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What happened to Rossignol?

post #1 of 10
Thread Starter 
Two of the early wider “all mountain” skis were the K2 Recon and its predecessor and the Rossignol Bandit series (76mm-78mm wide). The Recon is still going strong.
Up until two years ago the Rossi B series was highly rated by magazines and RealSkiers. Two years ago most models were downgraded by RealSkiers. Last year Rossi changed graphics and were not to be found in most magazines.
The Rossi catalog copy seemed to be targeting the same customer and the same terrain but the reviewers evidently did not like what they were selling. This year the old Bandit line seems to have gone away completely.
Did the company change the ski or did the market change and move away from what Rossi was selling?
post #2 of 10
The B2 became almost a badge of gaperness in Europe at least. Then they changed them for width related names now they've become something else but they still exist.

Other companies overtook them with easy skiing versatile skis too e.g. Scott.
post #3 of 10
I think part of it is that they took the Bandit name and ran too far with it. Bringing it down into big box store skis and rental shops. It got to where it was hard to tell what you were getting. Plus, nobody wants to spend a grand on their new gear and then see gapers rolling out of the rental shop with the "same" ski.
post #4 of 10
I think they became known as a dead noodle that didn't do anything well. They appealed to some mass market that had no interest in a performance ski. This probably worked in terms of selling a lot of these not so demanding skis to people wanting to cruise around on groomers but eventually it came to hurt the Rosi brand. The upper end of the market no longer took the company seriously for freeride or off-piste skiing. This year seems to be their attempt to get back in the game no? Apparently all their new skis have wood cores as well...did I read that right? They also have the funky new graphics in their line of "seven sins"...I'm curious to see how they do.
post #5 of 10
K2 spent some time "up scaling" the Recon, as pointed out to me by Kneale at Boyne last year. The Recon he is on is not the same Recon he was on a couple years ago.

The B Series at Rossi, well, they did what epic said, which does not enhance its marketability nor its technology advancement.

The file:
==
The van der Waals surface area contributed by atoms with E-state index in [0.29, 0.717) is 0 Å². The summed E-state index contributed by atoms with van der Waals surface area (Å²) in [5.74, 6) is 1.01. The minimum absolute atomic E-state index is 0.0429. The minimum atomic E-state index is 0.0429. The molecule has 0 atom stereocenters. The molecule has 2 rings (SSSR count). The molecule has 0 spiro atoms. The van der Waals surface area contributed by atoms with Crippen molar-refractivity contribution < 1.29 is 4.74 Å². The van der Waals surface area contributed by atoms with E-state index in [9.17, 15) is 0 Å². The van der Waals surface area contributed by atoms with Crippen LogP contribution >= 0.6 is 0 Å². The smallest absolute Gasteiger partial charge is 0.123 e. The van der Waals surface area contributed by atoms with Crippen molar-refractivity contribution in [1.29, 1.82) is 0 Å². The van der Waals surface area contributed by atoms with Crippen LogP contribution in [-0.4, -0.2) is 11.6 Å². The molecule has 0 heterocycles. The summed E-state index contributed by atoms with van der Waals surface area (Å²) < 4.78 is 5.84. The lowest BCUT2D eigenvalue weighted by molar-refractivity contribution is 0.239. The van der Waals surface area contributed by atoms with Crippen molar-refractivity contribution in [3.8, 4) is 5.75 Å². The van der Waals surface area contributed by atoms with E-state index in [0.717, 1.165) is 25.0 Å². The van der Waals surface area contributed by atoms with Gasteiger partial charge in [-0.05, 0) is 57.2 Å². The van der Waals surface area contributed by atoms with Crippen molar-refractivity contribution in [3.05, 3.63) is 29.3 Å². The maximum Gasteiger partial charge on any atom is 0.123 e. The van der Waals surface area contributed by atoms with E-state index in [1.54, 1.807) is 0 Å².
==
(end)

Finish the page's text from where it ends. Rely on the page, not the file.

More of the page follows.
post #6 of 10
How it seemed in the east, just my opinion.

Rossi aimed at the ability level of most of their upper level customers instead of making skis for the 3 percent who skied better.

I remember the Bandit as a nice lower intermediate ski, friendly and easy with a decent amount of performance for that level of skier. It's speed limit was a little too low and it was a little too soft for fast skiing, so it lost the real high performance skiers, and thus also the posers who would buy the same high-performance equipment as the people who could use it.

Salomon did a similar thing, but Salomon also had some high performance skis in their line that worked very well. Let's see what Rossi had in the higher levels.

VS Oversize - a great ski, Fischer WC SC was just better that's all. The VS had little too much err on the forgiveness side, slightly softer.

VX Oversize - went for the middle of the road skier. It worked well enough for just about any skier to do well on but not well enough to excel. It did not have as much torsional rigidity for example to give the same edge grip as a Head SS Speed or Atomic SX11. The sacrificed super torsional rigidity in order to be forgiving enough for skiers of lesser skill or who did not favour carving.
post #7 of 10
I can tell you what happened to the kids Bandit, it's now called the Phantom and has a brown top color with subdued graphics. It's a hot ski for the kid mogul skiers, pretty much what they all want.
post #8 of 10
Quote:
Originally Posted by steveturner View Post
Two of the early wider “all mountain” skis were the K2 Recon and its predecessor and the Rossignol Bandit series (76mm-78mm wide). The Recon is still going strong.
Up until two years ago the Rossi B series was highly rated by magazines and RealSkiers. Two years ago most models were downgraded by RealSkiers. Last year Rossi changed graphics and were not to be found in most magazines.
The Rossi catalog copy seemed to be targeting the same customer and the same terrain but the reviewers evidently did not like what they were selling. This year the old Bandit line seems to have gone away completely.
Did the company change the ski or did the market change and move away from what Rossi was selling?

Huh?

The bandit series has expanded over the years to be 74-94mm (104 if you count the squads). Sure, they've changed graphics, but they haven't cheapened the construction of the skis.

Magazines and Realskiers are as fickle and non fact based as you can get. Have you skied the skis over the years? Magazines don't hype the classics like legend pros every single year, its old news.


I'm not aware of whats going on with them this year though. Is rossi scrapping the line? Squads included?
post #9 of 10
Quote:
Originally Posted by fatbob View Post
The B2 became almost a badge of gaperness in Europe at least.
Really? I had a pair (they're still mounted for touring). I'll have to tell Armin Fischer at Alagna that he was guiding on a gaper ski too.
post #10 of 10
Haha my first skis were Bandits...

Quote:
Originally Posted by SkiDork View Post
I can tell you what happened to the kids Bandit, it's now called the Phantom and has a brown top color with subdued graphics. It's a hot ski for the kid mogul skiers, pretty much what they all want.
Ya, the most popular Bandit was the B2, which is most like the Phantom SC 80. It has a bit of a wider waist but the shape is virtually the same.
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